The best part of the salad is the savory roasted almond, parsley, and celery leaf pesto. When you buy a head of celery, sometimes there are some left over leaves on the outer stalks, and most of the times there are a lot of younger, almost light yellow leaves at the center of the head. These leaves adds an additional level of celery flavor to go with the celery seed dressing for the greens.

The grapes and the mushrooms are tossed in the pesto.

The salad is tossed in the dressing, laid over a large plate, and the roasted vegetables in their pesto are spread over the greens.

The roasted grapes lends an unexpected burst of sweetness that really elevates the flavors in the salad.

The other “accidental” vegan dish is a tomato, zucchini, squash, and eggplant bread gratin. This dish is simple, delicious, and so pretty!

The recipe called for zucchinis only, but I decided to add another color to the dish by adding squash. Also instead of regular eggplant, I used Japanese eggplant, which has about the same circumference as the squash and the zucchini. To make the gratin, the eggplant, zucchini and squash are sliced to 1/4 inch thick, tossed in salt, and set aside for 10-20 minutes. This step is important because the salt draws out excess liquid from these vegetables, and because you will be baking this gratin, if the vegetables are baked as is, it will make the dish too soggy.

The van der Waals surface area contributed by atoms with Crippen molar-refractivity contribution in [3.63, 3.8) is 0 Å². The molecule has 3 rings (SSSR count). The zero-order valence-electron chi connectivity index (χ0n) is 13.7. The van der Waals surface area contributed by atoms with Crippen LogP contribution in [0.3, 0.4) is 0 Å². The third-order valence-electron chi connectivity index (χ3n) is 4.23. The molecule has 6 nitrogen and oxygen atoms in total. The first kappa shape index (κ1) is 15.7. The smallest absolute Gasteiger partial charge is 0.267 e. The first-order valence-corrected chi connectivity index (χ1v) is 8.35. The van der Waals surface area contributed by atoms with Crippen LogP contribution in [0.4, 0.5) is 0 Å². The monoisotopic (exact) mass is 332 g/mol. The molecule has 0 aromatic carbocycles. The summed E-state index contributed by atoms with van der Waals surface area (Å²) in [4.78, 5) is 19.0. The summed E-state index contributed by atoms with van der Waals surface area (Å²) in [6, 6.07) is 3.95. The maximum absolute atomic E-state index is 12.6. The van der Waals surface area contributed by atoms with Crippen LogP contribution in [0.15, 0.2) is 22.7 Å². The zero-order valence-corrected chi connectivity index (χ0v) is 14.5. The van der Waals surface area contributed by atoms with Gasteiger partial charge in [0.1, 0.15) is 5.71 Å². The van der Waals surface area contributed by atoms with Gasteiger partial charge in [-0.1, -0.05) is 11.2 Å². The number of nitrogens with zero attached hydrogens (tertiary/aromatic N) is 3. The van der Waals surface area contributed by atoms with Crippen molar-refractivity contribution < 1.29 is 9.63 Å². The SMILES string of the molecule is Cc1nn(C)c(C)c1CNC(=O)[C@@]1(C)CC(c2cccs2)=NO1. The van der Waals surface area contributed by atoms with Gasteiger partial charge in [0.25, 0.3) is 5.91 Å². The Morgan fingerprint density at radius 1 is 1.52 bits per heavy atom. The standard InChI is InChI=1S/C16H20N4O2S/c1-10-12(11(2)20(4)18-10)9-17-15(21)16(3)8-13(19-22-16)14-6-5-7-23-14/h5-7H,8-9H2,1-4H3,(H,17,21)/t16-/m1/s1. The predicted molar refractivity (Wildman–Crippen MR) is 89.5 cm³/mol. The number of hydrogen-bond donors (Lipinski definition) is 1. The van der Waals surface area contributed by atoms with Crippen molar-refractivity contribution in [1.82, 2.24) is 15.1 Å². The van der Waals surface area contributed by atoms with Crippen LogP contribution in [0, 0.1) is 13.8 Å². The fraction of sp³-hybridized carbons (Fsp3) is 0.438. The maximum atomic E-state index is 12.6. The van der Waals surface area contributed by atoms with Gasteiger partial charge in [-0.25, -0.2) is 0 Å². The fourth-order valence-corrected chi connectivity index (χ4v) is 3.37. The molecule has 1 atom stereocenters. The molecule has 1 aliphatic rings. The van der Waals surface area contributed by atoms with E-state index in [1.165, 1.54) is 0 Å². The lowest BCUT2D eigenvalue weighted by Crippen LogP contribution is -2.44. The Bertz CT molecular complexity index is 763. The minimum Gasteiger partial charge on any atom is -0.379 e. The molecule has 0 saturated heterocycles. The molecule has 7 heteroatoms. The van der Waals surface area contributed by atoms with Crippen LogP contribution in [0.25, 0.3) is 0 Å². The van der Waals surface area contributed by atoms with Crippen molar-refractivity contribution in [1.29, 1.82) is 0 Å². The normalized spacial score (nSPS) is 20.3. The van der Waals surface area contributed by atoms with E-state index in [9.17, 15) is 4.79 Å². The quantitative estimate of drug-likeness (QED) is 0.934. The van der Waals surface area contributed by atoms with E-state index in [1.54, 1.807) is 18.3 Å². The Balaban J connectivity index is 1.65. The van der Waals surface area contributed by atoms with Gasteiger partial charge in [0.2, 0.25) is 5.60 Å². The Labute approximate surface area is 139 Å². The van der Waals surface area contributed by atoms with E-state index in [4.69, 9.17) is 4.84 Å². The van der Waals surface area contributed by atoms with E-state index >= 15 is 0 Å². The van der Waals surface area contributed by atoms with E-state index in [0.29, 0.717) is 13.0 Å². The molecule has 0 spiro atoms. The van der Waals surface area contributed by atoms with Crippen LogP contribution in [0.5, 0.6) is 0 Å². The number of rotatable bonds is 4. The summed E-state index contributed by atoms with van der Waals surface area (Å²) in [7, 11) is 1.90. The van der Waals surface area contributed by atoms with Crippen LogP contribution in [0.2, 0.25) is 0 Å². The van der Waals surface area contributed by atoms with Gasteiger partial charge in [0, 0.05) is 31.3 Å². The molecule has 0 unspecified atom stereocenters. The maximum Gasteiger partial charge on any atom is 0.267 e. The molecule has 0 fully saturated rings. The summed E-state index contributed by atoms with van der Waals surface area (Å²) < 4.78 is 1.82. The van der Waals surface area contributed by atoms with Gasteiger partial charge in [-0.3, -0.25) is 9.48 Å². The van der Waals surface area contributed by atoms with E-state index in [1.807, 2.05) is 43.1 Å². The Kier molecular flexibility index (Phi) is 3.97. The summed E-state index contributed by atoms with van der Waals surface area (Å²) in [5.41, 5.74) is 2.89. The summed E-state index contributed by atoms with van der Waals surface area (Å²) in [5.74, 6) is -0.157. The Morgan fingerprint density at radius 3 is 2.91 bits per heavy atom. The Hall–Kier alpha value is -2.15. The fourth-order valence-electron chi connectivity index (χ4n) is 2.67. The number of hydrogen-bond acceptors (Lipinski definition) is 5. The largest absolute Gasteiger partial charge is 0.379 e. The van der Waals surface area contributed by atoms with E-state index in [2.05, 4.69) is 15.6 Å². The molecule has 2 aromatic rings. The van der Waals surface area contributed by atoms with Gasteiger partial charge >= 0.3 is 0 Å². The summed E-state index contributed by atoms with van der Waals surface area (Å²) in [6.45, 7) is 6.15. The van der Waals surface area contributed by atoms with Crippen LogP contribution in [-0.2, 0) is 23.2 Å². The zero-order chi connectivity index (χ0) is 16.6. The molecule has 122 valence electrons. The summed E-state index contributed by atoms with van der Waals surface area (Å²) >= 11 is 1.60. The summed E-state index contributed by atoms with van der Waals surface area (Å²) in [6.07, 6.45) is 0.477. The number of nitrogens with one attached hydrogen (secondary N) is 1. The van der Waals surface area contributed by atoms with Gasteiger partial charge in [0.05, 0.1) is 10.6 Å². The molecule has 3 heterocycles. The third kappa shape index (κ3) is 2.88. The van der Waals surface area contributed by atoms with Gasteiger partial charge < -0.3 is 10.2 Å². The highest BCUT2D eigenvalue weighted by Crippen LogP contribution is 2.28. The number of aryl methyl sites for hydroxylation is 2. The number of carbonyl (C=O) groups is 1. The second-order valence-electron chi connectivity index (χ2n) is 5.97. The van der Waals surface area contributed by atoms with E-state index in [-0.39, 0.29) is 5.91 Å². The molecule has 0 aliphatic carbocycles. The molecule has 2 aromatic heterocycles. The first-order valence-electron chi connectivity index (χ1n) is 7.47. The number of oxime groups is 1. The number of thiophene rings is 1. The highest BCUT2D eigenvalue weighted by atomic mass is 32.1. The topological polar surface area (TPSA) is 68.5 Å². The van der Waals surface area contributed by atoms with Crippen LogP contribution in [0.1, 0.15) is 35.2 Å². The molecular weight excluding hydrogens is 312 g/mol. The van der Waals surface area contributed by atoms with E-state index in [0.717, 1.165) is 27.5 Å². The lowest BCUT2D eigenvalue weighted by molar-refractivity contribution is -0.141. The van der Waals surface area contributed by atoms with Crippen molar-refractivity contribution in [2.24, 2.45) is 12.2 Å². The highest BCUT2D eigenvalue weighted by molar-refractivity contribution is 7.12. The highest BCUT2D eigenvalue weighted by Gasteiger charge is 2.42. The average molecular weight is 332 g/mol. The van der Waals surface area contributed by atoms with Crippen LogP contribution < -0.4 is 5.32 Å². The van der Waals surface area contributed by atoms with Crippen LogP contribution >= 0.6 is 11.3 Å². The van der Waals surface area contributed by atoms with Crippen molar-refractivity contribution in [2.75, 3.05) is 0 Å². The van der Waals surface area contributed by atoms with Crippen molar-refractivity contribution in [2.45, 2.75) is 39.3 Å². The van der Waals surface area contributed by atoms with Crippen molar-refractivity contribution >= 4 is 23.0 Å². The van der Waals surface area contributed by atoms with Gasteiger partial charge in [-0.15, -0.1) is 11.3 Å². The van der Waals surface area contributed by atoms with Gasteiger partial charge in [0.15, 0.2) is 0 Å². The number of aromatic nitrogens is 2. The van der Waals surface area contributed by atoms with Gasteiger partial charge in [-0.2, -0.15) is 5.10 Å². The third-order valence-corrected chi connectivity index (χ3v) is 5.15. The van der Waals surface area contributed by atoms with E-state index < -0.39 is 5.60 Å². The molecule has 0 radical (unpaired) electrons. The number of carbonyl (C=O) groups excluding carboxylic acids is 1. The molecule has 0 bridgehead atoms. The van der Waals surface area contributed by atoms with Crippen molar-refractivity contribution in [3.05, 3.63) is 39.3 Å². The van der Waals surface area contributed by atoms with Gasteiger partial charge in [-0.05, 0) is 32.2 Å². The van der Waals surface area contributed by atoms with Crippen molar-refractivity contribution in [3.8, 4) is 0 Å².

After about 20 minutes, you’ll notice that the vegetables, especially the eggplant, will have lost a lot of their moisture, and have become more pliable. At this point you want to drain the vegetables and pat them dry with paper towels, and they will be ready for use.

To assemble, some bread pieces are torn and spread on the bottom of a baking dish. Then some olive oil is drizzled on top and torn pieces of basil leaves are sprinkled on top of the bread.

Next the vegetables, along with sliced tomatoes, are placed, over lapping each other, on top of the bread. You can be as creative as you want with the patterning.

The vegetables are drizzled with olive oil, seasoned with some salt and pepper, and sprinkled with crushed garlic and fresh oregano. The dish is baked in the oven until the bread is brown on the bottom.

The finished product is crispy on the bottom and tender on the top. The vegetables are given a chance to show case their natural flavors, with a little enhancement from the olive oil, salt and pepper.

Crisp Tomato, Zucchini and Eggplant Bread Gratin:

Celery, Grilled Grape and Mushroom Salad: